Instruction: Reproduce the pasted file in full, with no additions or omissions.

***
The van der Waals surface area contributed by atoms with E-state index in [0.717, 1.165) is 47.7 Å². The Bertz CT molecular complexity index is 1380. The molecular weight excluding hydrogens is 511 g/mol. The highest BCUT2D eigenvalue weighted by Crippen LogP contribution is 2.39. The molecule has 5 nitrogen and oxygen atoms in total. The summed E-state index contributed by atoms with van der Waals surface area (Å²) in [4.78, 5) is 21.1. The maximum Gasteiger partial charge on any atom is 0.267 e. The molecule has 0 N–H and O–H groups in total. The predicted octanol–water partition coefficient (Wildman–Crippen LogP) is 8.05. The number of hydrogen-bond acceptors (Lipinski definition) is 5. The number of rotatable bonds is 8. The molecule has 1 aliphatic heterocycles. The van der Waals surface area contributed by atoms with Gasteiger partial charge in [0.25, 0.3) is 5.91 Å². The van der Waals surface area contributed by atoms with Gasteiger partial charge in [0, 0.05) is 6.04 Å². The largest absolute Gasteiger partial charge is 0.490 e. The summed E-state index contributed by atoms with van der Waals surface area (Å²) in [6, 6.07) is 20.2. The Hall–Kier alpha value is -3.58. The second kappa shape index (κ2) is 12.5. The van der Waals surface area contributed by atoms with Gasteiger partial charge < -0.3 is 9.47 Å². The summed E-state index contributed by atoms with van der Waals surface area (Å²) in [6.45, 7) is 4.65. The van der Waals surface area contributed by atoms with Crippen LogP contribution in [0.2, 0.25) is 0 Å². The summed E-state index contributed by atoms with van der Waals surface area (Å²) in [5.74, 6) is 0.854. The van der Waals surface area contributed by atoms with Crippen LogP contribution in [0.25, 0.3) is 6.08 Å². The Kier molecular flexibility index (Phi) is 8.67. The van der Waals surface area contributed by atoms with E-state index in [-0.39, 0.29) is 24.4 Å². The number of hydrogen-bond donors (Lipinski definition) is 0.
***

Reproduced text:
The van der Waals surface area contributed by atoms with E-state index in [0.717, 1.165) is 47.7 Å². The Bertz CT molecular complexity index is 1380. The molecular weight excluding hydrogens is 511 g/mol. The highest BCUT2D eigenvalue weighted by Crippen LogP contribution is 2.39. The molecule has 5 nitrogen and oxygen atoms in total. The summed E-state index contributed by atoms with van der Waals surface area (Å²) in [4.78, 5) is 21.1. The maximum Gasteiger partial charge on any atom is 0.267 e. The molecule has 0 N–H and O–H groups in total. The predicted octanol–water partition coefficient (Wildman–Crippen LogP) is 8.05. The number of hydrogen-bond acceptors (Lipinski definition) is 5. The number of rotatable bonds is 8. The molecule has 1 aliphatic heterocycles. The van der Waals surface area contributed by atoms with Gasteiger partial charge in [0.25, 0.3) is 5.91 Å². The van der Waals surface area contributed by atoms with Gasteiger partial charge in [0, 0.05) is 6.04 Å². The largest absolute Gasteiger partial charge is 0.490 e. The summed E-state index contributed by atoms with van der Waals surface area (Å²) in [6, 6.07) is 20.2. The Hall–Kier alpha value is -3.58. The second kappa shape index (κ2) is 12.5. The van der Waals surface area contributed by atoms with Gasteiger partial charge < -0.3 is 9.47 Å². The summed E-state index contributed by atoms with van der Waals surface area (Å²) in [6.45, 7) is 4.65. The van der Waals surface area contributed by atoms with Crippen LogP contribution in [0.2, 0.25) is 0 Å². The summed E-state index contributed by atoms with van der Waals surface area (Å²) in [5.74, 6) is 0.854. The van der Waals surface area contributed by atoms with Crippen LogP contribution in [0.25, 0.3) is 6.08 Å². The Kier molecular flexibility index (Phi) is 8.67. The van der Waals surface area contributed by atoms with E-state index in [-0.39, 0.29) is 24.4 Å². The number of hydrogen-bond donors (Lipinski definition) is 0.